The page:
The first step in the training process is a basic one; to determine if a problem can be solved by training. Whenever employees are not performing their jobs safely, we might assume training will bring them up to standard. However, it is possible that the following non-training actions are needed to make sure employees comply with safe procedures and practices:
Worker training is essential to every employer’s safety and health program. The time and money it takes to train workers is an investment that pays off in fewer workplace accidents and lower insurance premiums. Effective training also helps inexperienced workers, who tend to have higher injury and illness rates than experienced workers.
Ideally, safety and health training should be provided before problems or accidents occur. This training would cover both general safety and health rules and work procedures, and would be repeated if an accident or near-miss incident occurred. Problems that can be addressed effectively by training include those that arise from lack of knowledge of a work process, unfamiliarity with equipment or incorrect execution of a task.
However, training isn't as likely to help if workers don’t understand it, if they:
Whatever its purpose, training is most effective when designed in relation to the goals of the employer’s total safety and health program.
No amount of training is likely to improve workplace safety unless you make it part of an effective integrated Safety and Health Program.
What is the current safety performance? Before we can determine if a discrepancy is caused by a lack of knowledge, skills or abilities, we need to accurately describe the actual safety performance. A new employee might require comprehensive safety training so make sure they meet your performance standards. An experienced employee might require training on new procedures or machinery.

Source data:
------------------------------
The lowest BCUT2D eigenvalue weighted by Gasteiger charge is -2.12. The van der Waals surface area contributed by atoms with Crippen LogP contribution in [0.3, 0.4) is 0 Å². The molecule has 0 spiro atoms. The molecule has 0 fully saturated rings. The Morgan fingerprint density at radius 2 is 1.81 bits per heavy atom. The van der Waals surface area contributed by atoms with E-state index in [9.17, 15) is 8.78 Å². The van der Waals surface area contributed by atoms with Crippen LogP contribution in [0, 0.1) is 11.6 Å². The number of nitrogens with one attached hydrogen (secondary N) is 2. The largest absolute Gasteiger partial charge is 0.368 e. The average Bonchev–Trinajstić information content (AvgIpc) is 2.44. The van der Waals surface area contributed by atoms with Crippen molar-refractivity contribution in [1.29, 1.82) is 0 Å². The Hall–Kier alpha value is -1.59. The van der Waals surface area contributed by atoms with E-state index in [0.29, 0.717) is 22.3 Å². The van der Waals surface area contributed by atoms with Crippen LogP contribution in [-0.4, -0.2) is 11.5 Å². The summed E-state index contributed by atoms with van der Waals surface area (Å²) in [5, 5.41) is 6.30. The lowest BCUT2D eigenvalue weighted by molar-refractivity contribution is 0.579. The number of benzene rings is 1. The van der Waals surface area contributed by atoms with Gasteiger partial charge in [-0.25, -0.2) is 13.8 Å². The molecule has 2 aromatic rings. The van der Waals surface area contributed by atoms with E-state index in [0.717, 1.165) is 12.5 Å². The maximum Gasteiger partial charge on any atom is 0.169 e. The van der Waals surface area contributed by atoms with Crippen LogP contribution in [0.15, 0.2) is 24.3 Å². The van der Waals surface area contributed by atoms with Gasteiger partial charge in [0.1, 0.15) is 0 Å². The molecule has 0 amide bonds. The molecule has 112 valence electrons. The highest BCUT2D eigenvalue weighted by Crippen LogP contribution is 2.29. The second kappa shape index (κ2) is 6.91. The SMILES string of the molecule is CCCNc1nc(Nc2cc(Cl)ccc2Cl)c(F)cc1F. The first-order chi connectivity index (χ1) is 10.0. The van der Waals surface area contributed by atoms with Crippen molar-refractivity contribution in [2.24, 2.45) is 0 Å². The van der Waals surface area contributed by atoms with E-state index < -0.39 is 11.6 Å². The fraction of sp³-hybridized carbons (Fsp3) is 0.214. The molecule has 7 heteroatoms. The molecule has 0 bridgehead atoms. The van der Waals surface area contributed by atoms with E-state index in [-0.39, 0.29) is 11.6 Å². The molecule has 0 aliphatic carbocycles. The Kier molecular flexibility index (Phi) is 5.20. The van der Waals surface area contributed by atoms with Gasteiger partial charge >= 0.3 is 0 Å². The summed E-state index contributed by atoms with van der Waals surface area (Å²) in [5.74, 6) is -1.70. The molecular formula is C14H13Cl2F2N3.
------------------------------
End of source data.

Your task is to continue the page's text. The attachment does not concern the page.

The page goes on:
Then again, if there is no lack of knowledge, skills or abilities, non-training options might be required.
Once we have accurately described the discrepancy, we can the use the following checklist to help determine the solution. The checklist takes you through decision process that helps determine one or more intervention options: training, resources, supervision, enforcement, and leadership.
To help determine if training is actually the solution to the problem, you can use the checklist below which has been adapted Analyzing Performance Problems: Or You Really Oughta Wanna by Robert F. Mager, Peter Pipe. "
Safety Training Decision Tree
____ Is knowledge, skills, or ability (SKAs) sufficient?
Training Options Checklist
____ Has the employee performed the task before?
____ Is the task accomplished often
Non-Training Options Checklist
____ Are resources and support adequate?
____ Is safety supervision/management adequate?
There are a number of triggers, internal indicators and external influences that may generate a training need. If any of these are likely to occur in the future, one or more employees may need training.
Potential Triggers. Certain occurrences may trigger the need for training in your workplace. Are you considering the need for training for the following?
Internal Indicators . If, in your analysis of the safety management system, you discover the following trends, safety training may be required:
External Influences. As I'm sure you're aware, employers do not operate in a vacuum. From time to time, Oregon OSHA and other agencies promulgate rules and guidelines that affect the way work is conducted. Here are more examples of external factors that require safety training:
Copyright ©2000-2019 Geigle Safety Group, Inc. All rights reserved. Federal copyright prohibits unauthorized reproduction by any means without permission. Disclaimer: This material is for training purposes only to inform the reader of occupational safety and health best practices and general compliance requirement and is not a substitute for provisions of the OSH Act of 1970 or any governmental regulatory agency. CertiSafety is a division of Geigle Safety Group, Inc., and is not connected or affiliated with the U.S. Department of Labor (DOL), or the Occupational Safety and Health Administration (OSHA).